The fundamental operation, the model calibration, was undertaken by adjusting/tuning identified sensitive parameters used in the HEC-HMS model at gauging station E.22B (discharge) and inflow to Ubol Ratana reservoir at a daily time-step during the period 2005 to 2011, and the 1D HEC-RAS model for daily water level at gauging station E.22B at a time-step during the flood period (August to December 2010) until the model simulation results closely match the observed values. In addition, the model evaluation procedure was also conducted through model validation process in order to prove that both set-up models are accurately capable of representing physical processes and providing predictive capabilities under different—though similar—conditions, based on a set of calibrated parameters and another set of hydrological data. For validation, the simulated outputs calculated by both models were also compared with the observed data at E.22B, i.e., daily discharge during the years 2012 to 2017 was used to validate the HEC-HMS, and daily water levels during the severe flood period (August to December 2011). The Coefficient of Determination (R2) and Nash–Sutcliffe Efficiency (NSE) [42], which are reliable criteria, were used to assess the goodness of both model performances during calibration and validation periods (see Equations (3) and (4) for the detailed formulas).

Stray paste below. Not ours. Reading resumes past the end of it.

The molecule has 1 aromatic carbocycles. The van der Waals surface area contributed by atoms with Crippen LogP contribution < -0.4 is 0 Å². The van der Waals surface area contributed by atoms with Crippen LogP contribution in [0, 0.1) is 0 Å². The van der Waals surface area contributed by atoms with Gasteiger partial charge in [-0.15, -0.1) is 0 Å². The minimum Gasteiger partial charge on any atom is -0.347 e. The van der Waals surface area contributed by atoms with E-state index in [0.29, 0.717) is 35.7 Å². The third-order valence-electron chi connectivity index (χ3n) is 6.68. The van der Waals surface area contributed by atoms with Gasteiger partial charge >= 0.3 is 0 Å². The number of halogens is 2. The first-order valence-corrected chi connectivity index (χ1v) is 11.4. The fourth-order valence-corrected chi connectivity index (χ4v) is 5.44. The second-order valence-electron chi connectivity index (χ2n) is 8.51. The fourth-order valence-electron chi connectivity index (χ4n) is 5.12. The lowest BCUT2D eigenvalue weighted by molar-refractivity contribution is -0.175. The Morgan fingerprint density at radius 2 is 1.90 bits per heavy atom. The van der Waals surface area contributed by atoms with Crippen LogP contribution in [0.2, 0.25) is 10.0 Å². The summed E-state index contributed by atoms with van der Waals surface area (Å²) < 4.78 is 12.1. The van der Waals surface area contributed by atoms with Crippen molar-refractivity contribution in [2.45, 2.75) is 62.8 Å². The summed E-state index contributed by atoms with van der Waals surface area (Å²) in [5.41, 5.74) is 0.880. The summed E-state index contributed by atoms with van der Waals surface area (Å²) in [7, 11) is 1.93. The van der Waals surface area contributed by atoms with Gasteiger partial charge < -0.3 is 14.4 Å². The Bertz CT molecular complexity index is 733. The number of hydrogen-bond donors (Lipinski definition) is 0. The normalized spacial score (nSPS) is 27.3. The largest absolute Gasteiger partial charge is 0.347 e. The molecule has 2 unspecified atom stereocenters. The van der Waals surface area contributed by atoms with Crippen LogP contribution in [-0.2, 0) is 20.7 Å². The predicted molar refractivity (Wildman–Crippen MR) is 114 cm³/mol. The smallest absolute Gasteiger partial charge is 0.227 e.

R 2 = [ i = 1 n ( O i O avg ) ( P i P avg ) ( i = 1 n ( O i O avg ) 2 ) ( i = 1 n ( P i P avg ) 2 ) ] 2
NSE = 1 i = 1 n ( O i P i ) 2 i = 1 n ( O i O avg ) 2
where
Oi—observed value at time-step i
Oavg—average observed value of the simulation period
Pi—simulated value at time-step i
Pavg—average simulated value of the simulation period
To precisely verify the results simulated by the 2D HEC-RAS model, the goodness of fit between the generated flood map from the HEC-RAS and the flood map extracted from the satellite images from Geo-Informatics and Space Technology Development Agency (Public Organization—GISTDA) was considered and assessed by the measure of Relative Error (RE) (Equation (5)), which is a measure that describes the percentage-difference between observed and simulated values over a specified time period and is useful in diagnostics of over-prediction or under-prediction (smaller values are the indication of better model performance). The F-statistics (F) (Equation (6)), which are the ratios of the area of the overlapping portion of the two flood extents to the area of both flood extents projected on the map, were also used to denote the overall goodness of fit of the HEC-RAS model simulations (a high F-statistic indicates very good model performance).